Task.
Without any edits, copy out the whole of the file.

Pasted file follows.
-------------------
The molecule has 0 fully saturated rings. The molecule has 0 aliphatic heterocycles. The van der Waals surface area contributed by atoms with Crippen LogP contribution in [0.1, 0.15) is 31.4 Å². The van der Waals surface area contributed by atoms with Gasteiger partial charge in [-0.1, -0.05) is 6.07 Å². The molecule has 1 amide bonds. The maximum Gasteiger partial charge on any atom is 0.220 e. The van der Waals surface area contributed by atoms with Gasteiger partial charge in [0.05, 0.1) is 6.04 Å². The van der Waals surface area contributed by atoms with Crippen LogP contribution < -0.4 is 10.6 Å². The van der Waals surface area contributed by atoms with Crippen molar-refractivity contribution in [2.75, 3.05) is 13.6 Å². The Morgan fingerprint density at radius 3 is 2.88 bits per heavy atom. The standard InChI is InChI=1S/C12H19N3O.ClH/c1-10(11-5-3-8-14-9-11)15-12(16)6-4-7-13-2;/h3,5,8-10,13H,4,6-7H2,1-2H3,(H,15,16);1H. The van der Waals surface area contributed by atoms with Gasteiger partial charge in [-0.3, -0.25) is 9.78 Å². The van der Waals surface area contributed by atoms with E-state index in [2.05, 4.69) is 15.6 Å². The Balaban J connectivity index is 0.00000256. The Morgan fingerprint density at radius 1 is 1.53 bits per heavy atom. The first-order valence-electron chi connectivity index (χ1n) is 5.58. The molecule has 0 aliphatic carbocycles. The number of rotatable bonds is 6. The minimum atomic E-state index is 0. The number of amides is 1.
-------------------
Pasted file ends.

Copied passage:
The molecule has 0 fully saturated rings. The molecule has 0 aliphatic heterocycles. The van der Waals surface area contributed by atoms with Crippen LogP contribution in [0.1, 0.15) is 31.4 Å². The van der Waals surface area contributed by atoms with Gasteiger partial charge in [-0.1, -0.05) is 6.07 Å². The molecule has 1 amide bonds. The maximum Gasteiger partial charge on any atom is 0.220 e. The van der Waals surface area contributed by atoms with Gasteiger partial charge in [0.05, 0.1) is 6.04 Å². The van der Waals surface area contributed by atoms with Crippen LogP contribution < -0.4 is 10.6 Å². The van der Waals surface area contributed by atoms with Crippen molar-refractivity contribution in [2.75, 3.05) is 13.6 Å². The Morgan fingerprint density at radius 3 is 2.88 bits per heavy atom. The standard InChI is InChI=1S/C12H19N3O.ClH/c1-10(11-5-3-8-14-9-11)15-12(16)6-4-7-13-2;/h3,5,8-10,13H,4,6-7H2,1-2H3,(H,15,16);1H. The van der Waals surface area contributed by atoms with Gasteiger partial charge in [-0.3, -0.25) is 9.78 Å². The van der Waals surface area contributed by atoms with E-state index in [2.05, 4.69) is 15.6 Å². The Balaban J connectivity index is 0.00000256. The Morgan fingerprint density at radius 1 is 1.53 bits per heavy atom. The first-order valence-electron chi connectivity index (χ1n) is 5.58. The molecule has 0 aliphatic carbocycles. The number of rotatable bonds is 6. The minimum atomic E-state index is 0. The number of amides is 1.